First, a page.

What every new researcher needs to know #vitaechat
Whatever your situation, taking a professional approach to your development from the start can help make the path smoother, and enable you to be more successful in the long run.
During your doctoral or postdoctoral research you will push the boundary of current knowledge, increasingly becoming an expert in your field. However, being a professional researcher involves not just writing a thesis or papers, but also developing your skills and building your profile. So how do you make the most of your PhD or postdoc and prepare yourself for what’s coming next?
Our moderator will be joined by a panel of researchers at various stages of their careers to discuss what they wish they’d known when starting out. The #vitaechat will help you to answer questions such as:
- As a PhD researcher, or postdoc in a new role, which first steps should I take?
- How do I manage my relationship with my supervisor or PI?
- How do I plan my research project and what are the typical milestones?
- What kind of development opportunities will I have, and how do I prioritise them?
- When should I start thinking about my post-PhD career?
Join us on the 19 October, at 12pm on the #vitaechat stream to discuss how to get started and to understand how to prepare yourself for undertaking your doctorate/new research project or new job
Register your interest HERE and you will be sent a reminder.
The Doctoral School is pleased to announce the launch of the NEW 2017/18 Postgraduate Researcher Development Programme which is NOW open for registration.
About the Programme
The Researcher Development Programme (RDP) is delivered by the Doctoral School and offers academic, professional and personal development through a number of training workshops and event opportunities, all intended to support the research community at the University of Lincoln.
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When two people are trying to make a deal — whether they’re competing or cooperating — what’s really going on inside their brains? Behavioural economist Colin Camerer shows research that reveals how badly we predict what others are thinking. Bonus: He presents an unexpected study that shows chimpanzees might just be better at it.
Continue reading “When you’re making a deal, what’s going on in your brain?”
Sheena Lyengar studies how we make choices — and how we feel about the choices we make. At TEDGlobal, she talks about both trivial choices (Coke v. Pepsi) and profound ones, and shares her groundbreaking research that has uncovered some surprising attitudes about our decisions.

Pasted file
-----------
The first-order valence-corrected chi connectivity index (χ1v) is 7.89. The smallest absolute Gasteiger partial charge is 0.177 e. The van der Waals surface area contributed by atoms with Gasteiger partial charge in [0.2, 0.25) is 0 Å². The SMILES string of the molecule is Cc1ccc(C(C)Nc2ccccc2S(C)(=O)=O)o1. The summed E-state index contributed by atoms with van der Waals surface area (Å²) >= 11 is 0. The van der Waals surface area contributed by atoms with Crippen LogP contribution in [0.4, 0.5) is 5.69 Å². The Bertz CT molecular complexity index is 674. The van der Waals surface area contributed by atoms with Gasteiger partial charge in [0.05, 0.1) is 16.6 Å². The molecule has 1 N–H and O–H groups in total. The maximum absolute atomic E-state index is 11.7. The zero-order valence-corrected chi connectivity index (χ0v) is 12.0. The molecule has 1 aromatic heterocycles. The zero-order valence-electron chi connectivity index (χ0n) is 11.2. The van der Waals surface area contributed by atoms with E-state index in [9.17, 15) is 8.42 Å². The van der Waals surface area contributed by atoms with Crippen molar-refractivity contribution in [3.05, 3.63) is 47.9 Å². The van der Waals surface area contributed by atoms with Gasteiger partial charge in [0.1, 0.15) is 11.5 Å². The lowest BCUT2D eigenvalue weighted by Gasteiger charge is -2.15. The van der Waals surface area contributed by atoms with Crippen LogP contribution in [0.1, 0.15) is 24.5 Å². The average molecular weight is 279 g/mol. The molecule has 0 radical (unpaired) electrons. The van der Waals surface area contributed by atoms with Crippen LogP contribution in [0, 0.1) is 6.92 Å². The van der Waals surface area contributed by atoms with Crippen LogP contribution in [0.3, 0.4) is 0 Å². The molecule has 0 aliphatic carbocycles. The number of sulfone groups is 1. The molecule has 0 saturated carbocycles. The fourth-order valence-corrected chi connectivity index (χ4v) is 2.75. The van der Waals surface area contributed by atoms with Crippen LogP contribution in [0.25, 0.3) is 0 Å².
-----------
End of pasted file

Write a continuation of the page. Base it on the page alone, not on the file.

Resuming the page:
Physics and marketing don’t seem to have much in common, but Dan Cobley is passionate about both. He brings these unlikely bedfellows together using Newton’s second law, Heisenberg’s uncertainty principle, the scientific method and the second law of thermodynamics to explain the fundamental theories of branding.
Tal Golesworthy is a boiler engineer — he knows piping and plumbing. When he needed surgery to repair a life-threatening problem with his aorta, he mixed his engineering skills with his doctors’ medical knowledge to design a better repair job.
At the intersection of medical invention and indigenous culture, pediatric cardiologist Franz Freudenthal mends holes in the hearts of children across the world, using a device born from traditional Bolivian loom weaving. “The most complex problems in our time,” he says, “can be solved with simple techniques, if we are able to dream.”
The 3 Minute Thesis (3MT) competition final closing date is Friday 31st March, you still have time to enter.
What is the 3 Minute Thesis Competition?
3 Minute Thesis (3MT) is a research communication competition developed by The University of Queensland which challenges research students to present a compelling oration on their thesis and its significance in JUST three minutes in a language appropriate to a non-specialist audience. The competition is held in at least 170 universities across more than 17 countries worldwide.
How does it work?
Each university host their own competition with the winner going forward to represent their university in the National UK Online Semi-final in July 2017 hosted by Vitae. The top six finalists are then selected and go on to the UK final which takes place during the Vitae Researcher Development International Conference in September 2017.
How to Enter
If you would like to enter the University of Lincoln 3MT competition please click HERE for more information and to download an application form.
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